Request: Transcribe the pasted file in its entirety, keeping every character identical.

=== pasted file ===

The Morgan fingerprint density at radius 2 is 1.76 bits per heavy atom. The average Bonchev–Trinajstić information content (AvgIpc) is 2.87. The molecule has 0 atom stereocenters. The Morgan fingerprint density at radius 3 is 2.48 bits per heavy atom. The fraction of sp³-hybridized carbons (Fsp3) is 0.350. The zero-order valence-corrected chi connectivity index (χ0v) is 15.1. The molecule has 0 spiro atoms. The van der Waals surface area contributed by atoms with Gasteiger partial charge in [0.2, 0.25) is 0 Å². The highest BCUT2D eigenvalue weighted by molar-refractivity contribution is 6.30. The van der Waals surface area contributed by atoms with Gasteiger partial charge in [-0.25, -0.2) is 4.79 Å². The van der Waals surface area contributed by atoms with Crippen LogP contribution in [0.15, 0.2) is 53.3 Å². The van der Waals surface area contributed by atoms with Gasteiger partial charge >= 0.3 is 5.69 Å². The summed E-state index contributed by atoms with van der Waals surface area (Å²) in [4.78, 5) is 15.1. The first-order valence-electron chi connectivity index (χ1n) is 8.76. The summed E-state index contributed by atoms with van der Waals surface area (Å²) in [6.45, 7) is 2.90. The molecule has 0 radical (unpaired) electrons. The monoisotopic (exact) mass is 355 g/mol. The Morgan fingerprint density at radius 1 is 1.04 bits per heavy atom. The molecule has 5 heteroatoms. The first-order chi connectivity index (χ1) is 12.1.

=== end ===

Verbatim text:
The Morgan fingerprint density at radius 2 is 1.76 bits per heavy atom. The average Bonchev–Trinajstić information content (AvgIpc) is 2.87. The molecule has 0 atom stereocenters. The Morgan fingerprint density at radius 3 is 2.48 bits per heavy atom. The fraction of sp³-hybridized carbons (Fsp3) is 0.350. The zero-order valence-corrected chi connectivity index (χ0v) is 15.1. The molecule has 0 spiro atoms. The van der Waals surface area contributed by atoms with Gasteiger partial charge in [0.2, 0.25) is 0 Å². The highest BCUT2D eigenvalue weighted by molar-refractivity contribution is 6.30. The van der Waals surface area contributed by atoms with Gasteiger partial charge in [-0.25, -0.2) is 4.79 Å². The van der Waals surface area contributed by atoms with Crippen LogP contribution in [0.15, 0.2) is 53.3 Å². The van der Waals surface area contributed by atoms with Gasteiger partial charge >= 0.3 is 5.69 Å². The summed E-state index contributed by atoms with van der Waals surface area (Å²) in [4.78, 5) is 15.1. The first-order valence-electron chi connectivity index (χ1n) is 8.76. The summed E-state index contributed by atoms with van der Waals surface area (Å²) in [6.45, 7) is 2.90. The molecule has 0 radical (unpaired) electrons. The monoisotopic (exact) mass is 355 g/mol. The Morgan fingerprint density at radius 1 is 1.04 bits per heavy atom. The molecule has 5 heteroatoms. The first-order chi connectivity index (χ1) is 12.1.